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O'Neal Doesn't See Any Problems Here

Lakers: Center expects Van Exel to return to 'very close-knit' team.

May 14, 1997|TIM KAWAKAMI | TIMES STAFF WRITER

Minutes before Del Harris suggested that the quickest way for a coach to defuse a one-player insurrection is to receive a superstar's public support, Shaquille O'Neal played it calm and cool--and straight down the middle.

Nick Van Exel had no further comment Tuesday, a day after saying that he could no longer coexist with Del Harris.

Harris talked and talked and talked about Van Exel on Tuesday, at one point referring to the strong backing Michael Jordan, Karl Malone and other elite veterans have shown their coaches in moments of controversy, while acknowledging that O'Neal, who completed only his fifth NBA season, might not yet feel comfortable in that role.

A day after Utah eliminated the Lakers, 4-1, and after the Lakers' season-ending team meeting at the Forum, O'Neal said there was no reason to inject himself as a peacemaker because there really was no crisis.

"I was in there, and I don't think it was really a problem like you guys thought it would be," O'Neal, 25, said.

"Maybe when [Harris] pulled him out in the first quarter [of Game 4] and they started going back and forth, it looked like a problem. But it wasn't really a problem.

"I think when people see those two arguing, they thought it was a problem. I never really saw it as it being a problem. I've been on teams where those things are no problem. I don't look at that to be the reason why we lost the series.

"This group is very, very close-knit."

Saying that the Lakers underachieved this season by not getting past Utah, O'Neal said he wasn't sure what was going to happen in the off-season.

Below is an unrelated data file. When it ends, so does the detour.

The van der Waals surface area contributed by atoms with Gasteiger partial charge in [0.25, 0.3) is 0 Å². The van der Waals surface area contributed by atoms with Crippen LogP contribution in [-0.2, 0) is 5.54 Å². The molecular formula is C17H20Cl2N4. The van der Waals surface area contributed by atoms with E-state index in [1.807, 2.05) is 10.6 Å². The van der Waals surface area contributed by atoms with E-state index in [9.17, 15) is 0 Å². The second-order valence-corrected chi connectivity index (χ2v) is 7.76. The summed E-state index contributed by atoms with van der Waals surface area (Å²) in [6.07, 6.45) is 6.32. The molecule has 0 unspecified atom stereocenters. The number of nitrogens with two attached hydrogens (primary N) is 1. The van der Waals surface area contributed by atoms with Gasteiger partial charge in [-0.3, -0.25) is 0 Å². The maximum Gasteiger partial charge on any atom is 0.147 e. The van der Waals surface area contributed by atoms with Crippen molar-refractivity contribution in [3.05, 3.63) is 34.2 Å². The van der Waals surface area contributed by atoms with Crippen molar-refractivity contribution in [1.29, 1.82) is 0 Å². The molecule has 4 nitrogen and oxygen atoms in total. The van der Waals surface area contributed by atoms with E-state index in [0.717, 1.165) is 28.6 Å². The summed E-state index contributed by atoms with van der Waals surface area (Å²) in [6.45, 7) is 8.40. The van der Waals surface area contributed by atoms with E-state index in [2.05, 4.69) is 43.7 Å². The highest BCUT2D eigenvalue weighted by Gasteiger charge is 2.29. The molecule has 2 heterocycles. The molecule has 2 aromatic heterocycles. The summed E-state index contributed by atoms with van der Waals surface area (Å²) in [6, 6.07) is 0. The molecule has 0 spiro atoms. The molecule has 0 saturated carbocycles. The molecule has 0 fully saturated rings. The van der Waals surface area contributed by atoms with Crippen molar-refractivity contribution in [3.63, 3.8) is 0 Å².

But, when asked whether he agreed with Van Exel that the point guard has probably played his last game as a Laker, O'Neal shook his head.

"I doubt it. Nick will be all right," O'Neal said. "I'd love to see everybody back next year."

And, though it may not be workable under NBA salary-cap rules, O'Neal said he would be willing to adjust his contract if that would enable the Lakers to keep veterans Byron Scott, Jerome Kersey or Robert Horry.

In one clear example of O'Neal's embracing the role of team leader, he made a beeline to hug Kobe Bryant, the 18-year-old rookie who shot an airball on the potential game-winner in regulation then shot three airballs in overtime Monday.

"I said, 'You know what, you might have shot four airballs . . . see all these people in here laughing at you and showing the Karl Malone banner and all that, just remember that when we meet these guys next year--then just hit it,' " O'Neal said. "You've got to remember stuff like that.

"I wasn't upset that he shot those airballs. He was the only one with enough guts to shoot the ball."

Calling O'Neal his "older brother," Bryant recalled the moment with a smile Tuesday.

"If anybody's going to come over and give me words of wisdom, it's going to be him," Bryant said. "He told me a lot of nice things and words of encouragement that can keep me going.

"That shows that I've earned his respect for my competitiveness and my heart, trying to do something positive. I couldn't sleep if I didn't try to do something to win the game."

O'Neal, meanwhile, said he was buoyed by Laker Executive Vice President Jerry West's personal and team history lesson during Tuesday's meeting.

"I didn't know he'd been to the finals eight times before he won," O'Neal said. "So we're just going to have to keep on trying. I'm going to get one, one day."

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